Presidency College, Chennai

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Coordinates: 13°03′36″N 80°16′56″E / 13.06007°N 80.28212°E / 13.06007; 80.28212

Presidency College
Logo of Presidency College, Chennai
Established 15 October 1840
Type Government College
Location Wallajah Road, Chepauk, Chennai, India
The main buildings of the Presidency College, Chennai

Presidency College is an arts, law and science college in the city of Chennai in Tamil Nadu, India. Established as the Madras Preparatory School on October 15, 1840 and later, upgraded to a high school and then, graduate college, the Presidency College is one of the oldest government arts colleges in India. It is one of the two Presidency colleges established by the British in India, the other being the Presidency College, Kolkata.

History[edit]

At the behest of Sir Thomas Munro, a Committee of Public Instruction was formed in 1826. In 1836, the duties of the Committee were taken over by a "Committee of Native Education". The plans drawn up by the Committee did not commend themselves to the Governor of Madras, Lord Elphinstone, who in turn proposed nineteen resolutions which were passed unanimously.[1]

As first Principal, the choice of Elphinstone fell on E. B. Powell, a University of Cambridge Wrangler in Mathematics, who accepted the post. Powell reached Mumbai(Bombay) on 20 September 1840 but did not arrive at Chennai(Madras) until 24 November, the journey from Bombay to Madras taking some four weeks. In the mean time, the Committee had invited a Mr Cooper, from the Hoogly College, Kolkata(Calcutta), to carry out the duties of Principal temporarily, at a salary of Rs. 400 a month. Cooper accepted the invitation and came to Chennai(Madras). He and his staff opened Presidency School, a preparatory school, in a rented building in Egmore known as Edinburgh Home on 15 October 1840. Cooper remained in the preparatory school for only a few months. Soon after Eyre Burton Powell's arrival and before the opening of the High School department in April 1841, he returned to Kolkata(Calcutta). The preparatory School was shifted to Popham's Broadway in 1841.[1]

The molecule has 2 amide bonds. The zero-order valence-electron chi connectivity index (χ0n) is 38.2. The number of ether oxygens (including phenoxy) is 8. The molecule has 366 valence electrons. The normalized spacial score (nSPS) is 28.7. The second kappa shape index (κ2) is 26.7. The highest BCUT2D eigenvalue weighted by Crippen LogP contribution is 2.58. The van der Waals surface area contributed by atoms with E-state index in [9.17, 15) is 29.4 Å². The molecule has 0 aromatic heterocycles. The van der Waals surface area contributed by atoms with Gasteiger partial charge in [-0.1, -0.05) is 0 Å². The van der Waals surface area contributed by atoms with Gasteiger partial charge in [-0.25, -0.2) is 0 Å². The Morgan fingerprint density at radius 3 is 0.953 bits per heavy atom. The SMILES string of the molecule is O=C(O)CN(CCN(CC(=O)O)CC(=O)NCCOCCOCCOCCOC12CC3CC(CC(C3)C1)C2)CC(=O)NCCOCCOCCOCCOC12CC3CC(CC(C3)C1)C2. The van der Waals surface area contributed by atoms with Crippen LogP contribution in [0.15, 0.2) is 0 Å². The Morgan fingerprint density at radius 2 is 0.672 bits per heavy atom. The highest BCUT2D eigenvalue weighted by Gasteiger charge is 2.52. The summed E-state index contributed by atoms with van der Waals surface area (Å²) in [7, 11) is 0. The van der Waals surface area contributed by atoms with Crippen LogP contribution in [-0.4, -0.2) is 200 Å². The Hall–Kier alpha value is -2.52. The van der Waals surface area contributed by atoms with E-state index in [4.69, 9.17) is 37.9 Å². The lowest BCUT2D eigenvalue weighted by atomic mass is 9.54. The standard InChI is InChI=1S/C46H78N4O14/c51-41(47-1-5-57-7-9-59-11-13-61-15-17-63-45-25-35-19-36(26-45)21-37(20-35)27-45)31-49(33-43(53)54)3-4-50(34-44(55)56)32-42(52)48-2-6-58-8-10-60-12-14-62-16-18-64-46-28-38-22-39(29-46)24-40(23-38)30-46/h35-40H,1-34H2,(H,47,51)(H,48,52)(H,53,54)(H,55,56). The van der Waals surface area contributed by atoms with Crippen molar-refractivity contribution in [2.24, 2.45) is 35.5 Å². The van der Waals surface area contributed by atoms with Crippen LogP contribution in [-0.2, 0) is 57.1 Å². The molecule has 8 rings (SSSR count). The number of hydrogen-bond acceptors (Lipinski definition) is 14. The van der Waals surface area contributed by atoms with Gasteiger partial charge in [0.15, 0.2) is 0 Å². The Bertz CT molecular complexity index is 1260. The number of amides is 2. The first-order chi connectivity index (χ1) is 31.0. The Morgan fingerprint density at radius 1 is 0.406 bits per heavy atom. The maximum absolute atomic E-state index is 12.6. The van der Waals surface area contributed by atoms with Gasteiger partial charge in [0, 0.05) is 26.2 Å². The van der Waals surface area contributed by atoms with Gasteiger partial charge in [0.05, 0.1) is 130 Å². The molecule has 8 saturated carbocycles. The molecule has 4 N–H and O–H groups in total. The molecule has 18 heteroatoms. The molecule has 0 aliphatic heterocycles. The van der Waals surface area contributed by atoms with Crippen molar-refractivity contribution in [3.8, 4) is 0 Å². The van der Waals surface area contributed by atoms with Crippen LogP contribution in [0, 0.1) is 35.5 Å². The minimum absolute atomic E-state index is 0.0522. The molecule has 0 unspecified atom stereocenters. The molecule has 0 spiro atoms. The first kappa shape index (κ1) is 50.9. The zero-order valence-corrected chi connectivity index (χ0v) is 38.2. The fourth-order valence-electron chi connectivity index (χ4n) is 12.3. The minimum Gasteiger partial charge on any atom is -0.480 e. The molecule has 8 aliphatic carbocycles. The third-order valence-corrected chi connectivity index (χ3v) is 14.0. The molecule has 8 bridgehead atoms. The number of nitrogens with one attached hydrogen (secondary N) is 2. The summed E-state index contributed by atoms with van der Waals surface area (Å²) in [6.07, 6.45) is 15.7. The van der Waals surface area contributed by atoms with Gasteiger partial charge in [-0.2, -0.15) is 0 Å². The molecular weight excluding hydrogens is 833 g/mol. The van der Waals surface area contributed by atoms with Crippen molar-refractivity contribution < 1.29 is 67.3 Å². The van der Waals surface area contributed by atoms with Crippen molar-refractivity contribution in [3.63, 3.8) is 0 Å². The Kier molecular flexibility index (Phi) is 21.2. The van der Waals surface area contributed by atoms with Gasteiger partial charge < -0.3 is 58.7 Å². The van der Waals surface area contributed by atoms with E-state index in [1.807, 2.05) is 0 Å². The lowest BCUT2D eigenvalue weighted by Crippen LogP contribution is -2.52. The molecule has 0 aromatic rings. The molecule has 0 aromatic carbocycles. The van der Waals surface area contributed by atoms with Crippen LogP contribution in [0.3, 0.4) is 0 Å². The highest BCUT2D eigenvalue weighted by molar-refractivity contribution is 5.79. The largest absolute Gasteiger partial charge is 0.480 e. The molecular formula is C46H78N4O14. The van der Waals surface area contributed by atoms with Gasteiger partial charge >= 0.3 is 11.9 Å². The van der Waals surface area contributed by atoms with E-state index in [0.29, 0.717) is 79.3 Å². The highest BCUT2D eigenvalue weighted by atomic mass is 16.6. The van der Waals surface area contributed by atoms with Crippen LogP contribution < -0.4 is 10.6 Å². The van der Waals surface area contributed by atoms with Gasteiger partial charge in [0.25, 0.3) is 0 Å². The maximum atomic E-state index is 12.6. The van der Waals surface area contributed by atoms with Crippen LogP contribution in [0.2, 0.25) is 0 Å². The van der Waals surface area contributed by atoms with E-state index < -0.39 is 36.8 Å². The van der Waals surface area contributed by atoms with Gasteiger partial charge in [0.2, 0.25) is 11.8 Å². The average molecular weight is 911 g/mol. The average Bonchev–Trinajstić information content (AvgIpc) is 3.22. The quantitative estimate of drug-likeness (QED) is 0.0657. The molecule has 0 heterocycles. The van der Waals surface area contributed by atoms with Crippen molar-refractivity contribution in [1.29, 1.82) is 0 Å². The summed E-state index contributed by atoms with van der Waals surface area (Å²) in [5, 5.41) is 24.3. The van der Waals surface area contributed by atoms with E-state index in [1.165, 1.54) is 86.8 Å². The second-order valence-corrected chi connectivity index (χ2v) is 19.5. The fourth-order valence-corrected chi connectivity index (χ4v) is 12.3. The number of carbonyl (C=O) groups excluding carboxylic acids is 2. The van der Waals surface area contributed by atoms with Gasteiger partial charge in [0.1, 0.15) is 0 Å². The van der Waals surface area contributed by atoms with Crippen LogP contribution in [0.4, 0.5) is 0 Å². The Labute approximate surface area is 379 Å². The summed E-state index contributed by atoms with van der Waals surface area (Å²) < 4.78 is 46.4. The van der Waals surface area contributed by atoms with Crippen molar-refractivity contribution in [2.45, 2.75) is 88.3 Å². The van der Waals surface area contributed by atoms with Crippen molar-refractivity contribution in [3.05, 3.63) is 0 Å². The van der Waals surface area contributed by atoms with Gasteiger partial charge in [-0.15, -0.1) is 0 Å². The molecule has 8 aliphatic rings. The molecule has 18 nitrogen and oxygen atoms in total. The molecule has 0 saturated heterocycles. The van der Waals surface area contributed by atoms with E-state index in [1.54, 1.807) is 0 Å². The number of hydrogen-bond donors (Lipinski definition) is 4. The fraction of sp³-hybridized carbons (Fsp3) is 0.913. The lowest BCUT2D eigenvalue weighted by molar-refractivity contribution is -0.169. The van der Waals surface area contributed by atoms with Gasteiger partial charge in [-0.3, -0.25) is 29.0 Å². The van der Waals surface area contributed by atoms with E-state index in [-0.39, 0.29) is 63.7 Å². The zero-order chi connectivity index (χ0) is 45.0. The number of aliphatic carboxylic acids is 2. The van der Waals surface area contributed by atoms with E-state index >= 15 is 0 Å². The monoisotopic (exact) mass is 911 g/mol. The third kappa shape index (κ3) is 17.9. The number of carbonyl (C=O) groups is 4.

The schools grew into Presidency College. When the University of Madras was founded in 1857, Presidency College was affiliated to it.[1]

In 1870, the college moved to its present location in Kamaraj Salai, opposite Marina Beach.

Courses[edit]

Close up view of the main entrance to the Presidency College

Graduate courses[edit]

Arts
  • History [English and Tamil]
  • Political Science [English and Tamil]
  • Economics [English and Tamil]
  • Economics [English and Tamil] (with vocational subject)
  • English Literature [English]
  • Tamil Literature [Tamil]
  • Telugu Literature [Telugu]
  • Hindi Literature [Hindi]
  • Malayalam Literature [Malayalam]
  • Urdu Literature [Urdu]
Sciences
  • Mathematics [English and Tamil]
  • Statistics [English]
  • Physics [English and Tamil]
  • Physics [English and Tamil] (with vocational subject)
  • Chemistry [English and Tamil]
  • Botany [English and Tamil]
  • Zoology [English and Tamil]
  • Geology [English]
  • Geography [English]
  • Psychology [English]
Commerce
  • Corporate Secretaryship [English]

Post-graduate M.A., courses with research facilities for M.Phil., and Ph.D.,students[edit]

Arts

History, Political Science, Public Administration, Economics, Tamil, Telugu, English and Sanskrit

Sciences

Computer Science (MCA), Mathematics, Statistics, Physics, Chemistry, Botany, Zoology, Geology, Geography, Applied Microbiology and Psychology

Philosophy

There are M.Phil courses in English, History, Political Science, Public Administration, Economics, Tamil, Telugu, Sanskrit, Mathematics Chemistry, Botany, Zoology, Geography and Commerce.

Doctorate courses[edit]

Facilities for research leading to the Ph.D. degree are available in the Mathematics, Statistics, Physics, Chemistry, Botany, Zoology, Geology, Geography, History, Political Science, Public Administration, Economics, Commerce, English, Tamil, Sanskrit and Telugu departments.

List of Principals from 1840[edit]

Notable alumni[edit]

Senior Mathematics Intermediate Group, Break-up social, March 3, 1941

References[edit]

  1. ^ a b c The History of Presidency College at chennaionline.com
  2. ^ Thadathil, George (2002). "The Making of a Tradition: The Vision of Nataraja Guru". Divyadaan 13 (2): 159–190. 

External links[edit]